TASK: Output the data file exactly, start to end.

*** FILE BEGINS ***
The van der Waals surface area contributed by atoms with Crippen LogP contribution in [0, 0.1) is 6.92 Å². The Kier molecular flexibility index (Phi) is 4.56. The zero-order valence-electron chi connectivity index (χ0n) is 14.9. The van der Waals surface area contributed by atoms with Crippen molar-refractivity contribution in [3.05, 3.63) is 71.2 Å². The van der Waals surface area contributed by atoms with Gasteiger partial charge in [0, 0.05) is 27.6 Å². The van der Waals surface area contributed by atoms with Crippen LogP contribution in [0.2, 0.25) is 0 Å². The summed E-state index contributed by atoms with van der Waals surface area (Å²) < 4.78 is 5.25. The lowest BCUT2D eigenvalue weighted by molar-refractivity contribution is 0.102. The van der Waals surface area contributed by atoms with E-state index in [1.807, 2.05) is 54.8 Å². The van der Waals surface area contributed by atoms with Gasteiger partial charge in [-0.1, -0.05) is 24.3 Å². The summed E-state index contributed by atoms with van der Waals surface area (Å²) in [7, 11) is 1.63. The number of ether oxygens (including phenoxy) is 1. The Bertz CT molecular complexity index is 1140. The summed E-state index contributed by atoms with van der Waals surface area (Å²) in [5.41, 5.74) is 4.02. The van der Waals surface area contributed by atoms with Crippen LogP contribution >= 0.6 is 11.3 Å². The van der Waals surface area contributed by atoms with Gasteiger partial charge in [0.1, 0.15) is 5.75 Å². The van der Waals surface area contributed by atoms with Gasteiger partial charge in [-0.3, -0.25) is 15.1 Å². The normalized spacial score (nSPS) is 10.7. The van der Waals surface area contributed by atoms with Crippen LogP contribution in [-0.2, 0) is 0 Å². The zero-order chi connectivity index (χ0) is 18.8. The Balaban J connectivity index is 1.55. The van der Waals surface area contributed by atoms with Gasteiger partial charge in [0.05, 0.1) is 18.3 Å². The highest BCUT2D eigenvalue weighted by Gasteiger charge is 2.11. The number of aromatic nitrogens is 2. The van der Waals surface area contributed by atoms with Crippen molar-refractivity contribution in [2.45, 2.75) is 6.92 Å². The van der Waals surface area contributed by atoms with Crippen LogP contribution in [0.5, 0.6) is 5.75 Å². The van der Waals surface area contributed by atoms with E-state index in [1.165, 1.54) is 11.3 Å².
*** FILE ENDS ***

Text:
The van der Waals surface area contributed by atoms with Crippen LogP contribution in [0, 0.1) is 6.92 Å². The Kier molecular flexibility index (Phi) is 4.56. The zero-order valence-electron chi connectivity index (χ0n) is 14.9. The van der Waals surface area contributed by atoms with Crippen molar-refractivity contribution in [3.05, 3.63) is 71.2 Å². The van der Waals surface area contributed by atoms with Gasteiger partial charge in [0, 0.05) is 27.6 Å². The van der Waals surface area contributed by atoms with Crippen LogP contribution in [0.2, 0.25) is 0 Å². The summed E-state index contributed by atoms with van der Waals surface area (Å²) < 4.78 is 5.25. The lowest BCUT2D eigenvalue weighted by molar-refractivity contribution is 0.102. The van der Waals surface area contributed by atoms with E-state index in [1.807, 2.05) is 54.8 Å². The van der Waals surface area contributed by atoms with Gasteiger partial charge in [-0.1, -0.05) is 24.3 Å². The summed E-state index contributed by atoms with van der Waals surface area (Å²) in [7, 11) is 1.63. The number of ether oxygens (including phenoxy) is 1. The Bertz CT molecular complexity index is 1140. The summed E-state index contributed by atoms with van der Waals surface area (Å²) in [5.41, 5.74) is 4.02. The van der Waals surface area contributed by atoms with Crippen LogP contribution >= 0.6 is 11.3 Å². The van der Waals surface area contributed by atoms with Gasteiger partial charge in [0.1, 0.15) is 5.75 Å². The van der Waals surface area contributed by atoms with Gasteiger partial charge in [-0.3, -0.25) is 15.1 Å². The normalized spacial score (nSPS) is 10.7. The van der Waals surface area contributed by atoms with Crippen LogP contribution in [-0.2, 0) is 0 Å². The zero-order chi connectivity index (χ0) is 18.8. The Balaban J connectivity index is 1.55. The van der Waals surface area contributed by atoms with Gasteiger partial charge in [0.05, 0.1) is 18.3 Å². The highest BCUT2D eigenvalue weighted by Gasteiger charge is 2.11. The number of aromatic nitrogens is 2. The van der Waals surface area contributed by atoms with Crippen molar-refractivity contribution in [2.45, 2.75) is 6.92 Å². The van der Waals surface area contributed by atoms with Crippen LogP contribution in [0.5, 0.6) is 5.75 Å². The van der Waals surface area contributed by atoms with E-state index in [1.165, 1.54) is 11.3 Å².